Director-General  QU Dongyu
A statement by FAO Director-General Qu Dongyu



11-13 November 2020

Intervention by the FAO Director-General, Dr. QU Dongyu

As prepared



Distinguished Guests, 


Ladies and Gentlemen

1. It is my pleasure to be with you on the occasion of the United Cities and Local Governments (UCLG) 2020 World Council and I welcome the focus of the Council on the Role of the International Municipal and Regional Movement in COVID-19 pandemic

2. These are difficult times. In the past months, we have witnessed how the pandemic has been damaging our societies, our economies and our food systems.  

3. The COVID-19 pandemic has added new challenges, worsening already precarious conditions for vulnerable groups. Densely populated urban areas have been hit particularly hard, as they are much more vulnerable to the spread of the virus. 

4. In many cases, restrictions to prevent the virus from spreading have brought disruptions in food supply chains, thus resulting in shortages and food price increases in urban areas. 

5. But the potential of local and municipal governments to take food system related actions to prevent this from happening has not been fully leveraged.  

6. FAO recently conducted a survey on Urban Food Systems and COVID-19. We collected 861 responses from 77 countries. About 57% of these replies were from members of local governments.

7. The results show that local administrations have played an active role in reducing the effects of the pandemic on food systems and on the health and food security of their citizens.

8. Many cities have put in place mechanisms for monitoring food markets, innovative food distribution mechanisms such as e-commerce and temporary food hubs to improve access for the most vulnerable.  

9. These actions were often taken without additional financial resources. 

Ladies and gentlemen,

10. In times of emergency, it is easy to fall into the trap of focusing only on addressing the most urgent needs. We need to adapt quickly and face the pandemic in a more holistic way, so that we can build better, more resilient and inclusive urban food systems. 

11. To deliver the Sustainable Development Goals, city and regional networks need to work together with UN Agencies and international donors to create an enabling environment that empowers local and regional governments with appropriate resources, a delegation of authority and proper links to national policy-decision making. 

12. Giving a voice to local and regional governments acknowledges the importance of their proximity to the communities, their capacity to mobilize local stakeholders and their ability to rapidly identify the most vulnerable. 

13. One may wonder why urban areas are so important for a sustainable food system transformation and why FAO is working on urban issues.  

14. Some key facts speak for themselves:

15. Urban inhabitants consume about 70 percent of the global food supply. Ongoing urbanization will certainly increase this share. 

16. Many urban and peri-urban communities are exposed to food and nutrition insecurity.  

17. At the same time, rates of overweight and obesity are on the rise, particularly in urban settings, contributing to the rapid diffusion of diet-related non-communicable diseases.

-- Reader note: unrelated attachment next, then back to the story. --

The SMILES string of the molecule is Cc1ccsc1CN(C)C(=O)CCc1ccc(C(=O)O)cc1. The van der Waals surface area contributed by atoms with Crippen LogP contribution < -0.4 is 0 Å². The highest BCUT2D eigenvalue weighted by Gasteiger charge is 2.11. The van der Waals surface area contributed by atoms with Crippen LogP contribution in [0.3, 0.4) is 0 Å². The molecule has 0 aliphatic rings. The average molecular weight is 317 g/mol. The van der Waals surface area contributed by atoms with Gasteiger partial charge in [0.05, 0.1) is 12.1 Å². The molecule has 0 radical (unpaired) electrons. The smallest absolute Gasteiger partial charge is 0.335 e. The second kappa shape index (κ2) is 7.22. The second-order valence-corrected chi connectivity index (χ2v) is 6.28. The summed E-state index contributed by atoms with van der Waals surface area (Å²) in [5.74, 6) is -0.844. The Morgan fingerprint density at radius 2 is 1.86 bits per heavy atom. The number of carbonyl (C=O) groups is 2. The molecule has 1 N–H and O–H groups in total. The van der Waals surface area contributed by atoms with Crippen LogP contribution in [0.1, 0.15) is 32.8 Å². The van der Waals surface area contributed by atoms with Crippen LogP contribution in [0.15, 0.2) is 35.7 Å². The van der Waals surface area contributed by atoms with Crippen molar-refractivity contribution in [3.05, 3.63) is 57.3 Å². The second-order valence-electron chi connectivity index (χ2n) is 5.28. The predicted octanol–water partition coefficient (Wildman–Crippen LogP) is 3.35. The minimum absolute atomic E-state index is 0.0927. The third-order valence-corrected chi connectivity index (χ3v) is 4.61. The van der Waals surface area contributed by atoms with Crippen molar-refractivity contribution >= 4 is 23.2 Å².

18. Expanding cities are encroaching on natural habitats. Large tracts of agricultural land are being converted for urban development and industrial use. 

19. Deforestation, linked to urban sprawl, is leading to a loss of biodiversity. 

20. Cities are also significant contributors to climate change, accounting for about 70% of global energy-related greenhouse gas emissions. 

Ladies and Gentlemen,

21. We need to act now to support local and regional governments in mainstreaming food systems and green spaces in their policy, planning and action to increase people’s well-being. 

22. The New Urban Agenda signed in Quito in 2016 recognizes urban food systems and green spaces as key areas for achieving sustainable urban development. 

23. Many cities, regions, and international city networks are acknowledging the strong linkage among urban food systems and green spaces on one hand, and the challenges related to climate change, food insecurity and malnutrition in urban areas on the other.     

24. In September, FAO launched the Green Cities Initiative to enhance its work in cities and regions. 

25. The Initiative works towards urbanization as an opportunity for cities to become more sustainable, more resilient, bringing nutritious food and a better life to all. 

26. FAO will support cities to implement innovative and context-specific urban green actions related to food systems and green spaces, including urban and peri-urban agriculture and forestry.  

27. Our Green Cities approach is linked to FAO’s Hand-in-Hand Initiative, which aims at eradicating poverty, hunger and all forms of malnutrition.  

28. At the center of the Green Cities Initiative, is FAO’s Urban Food Agenda, which addresses some of the key challenges faced by urban food systems, including the recent disruptions caused by COVID-19.

29. An important related effort of FAO is the city-to-city exchange, which includes South-South and triangular cooperation for scaling up urban food systems actions. 

30. We call upon local governments to mainstream food systems and green spaces into their urban and territorial plans, promoting green and inclusive transformation with a long term perspective, mindful of job generation and youth engagement by green industry, green environment and green way of lifestyle. 

31. We look forward to working in partnership with all of you towards the achievement of the 2030 Agenda, for a world of thriving, beautiful and green cities and a future free of hunger. 

Thank you.